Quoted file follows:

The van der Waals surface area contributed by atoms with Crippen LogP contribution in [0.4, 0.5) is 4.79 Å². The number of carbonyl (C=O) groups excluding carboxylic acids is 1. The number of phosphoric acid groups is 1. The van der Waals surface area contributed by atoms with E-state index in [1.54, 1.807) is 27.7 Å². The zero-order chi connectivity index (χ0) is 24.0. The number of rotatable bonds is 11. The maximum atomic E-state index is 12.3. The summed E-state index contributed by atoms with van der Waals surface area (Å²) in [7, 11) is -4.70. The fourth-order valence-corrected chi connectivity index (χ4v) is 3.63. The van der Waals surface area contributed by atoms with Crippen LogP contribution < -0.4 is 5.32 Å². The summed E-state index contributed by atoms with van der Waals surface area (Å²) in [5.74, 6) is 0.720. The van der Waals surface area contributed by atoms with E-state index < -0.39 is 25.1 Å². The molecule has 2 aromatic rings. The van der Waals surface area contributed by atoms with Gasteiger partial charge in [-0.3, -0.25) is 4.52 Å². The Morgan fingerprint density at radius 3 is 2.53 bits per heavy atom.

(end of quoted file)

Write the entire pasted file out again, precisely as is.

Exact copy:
The van der Waals surface area contributed by atoms with Crippen LogP contribution in [0.4, 0.5) is 4.79 Å². The number of carbonyl (C=O) groups excluding carboxylic acids is 1. The number of phosphoric acid groups is 1. The van der Waals surface area contributed by atoms with E-state index in [1.54, 1.807) is 27.7 Å². The zero-order chi connectivity index (χ0) is 24.0. The number of rotatable bonds is 11. The maximum atomic E-state index is 12.3. The summed E-state index contributed by atoms with van der Waals surface area (Å²) in [7, 11) is -4.70. The fourth-order valence-corrected chi connectivity index (χ4v) is 3.63. The van der Waals surface area contributed by atoms with Crippen LogP contribution < -0.4 is 5.32 Å². The summed E-state index contributed by atoms with van der Waals surface area (Å²) in [5.74, 6) is 0.720. The van der Waals surface area contributed by atoms with E-state index < -0.39 is 25.1 Å². The molecule has 2 aromatic rings. The van der Waals surface area contributed by atoms with Gasteiger partial charge in [-0.3, -0.25) is 4.52 Å². The Morgan fingerprint density at radius 3 is 2.53 bits per heavy atom.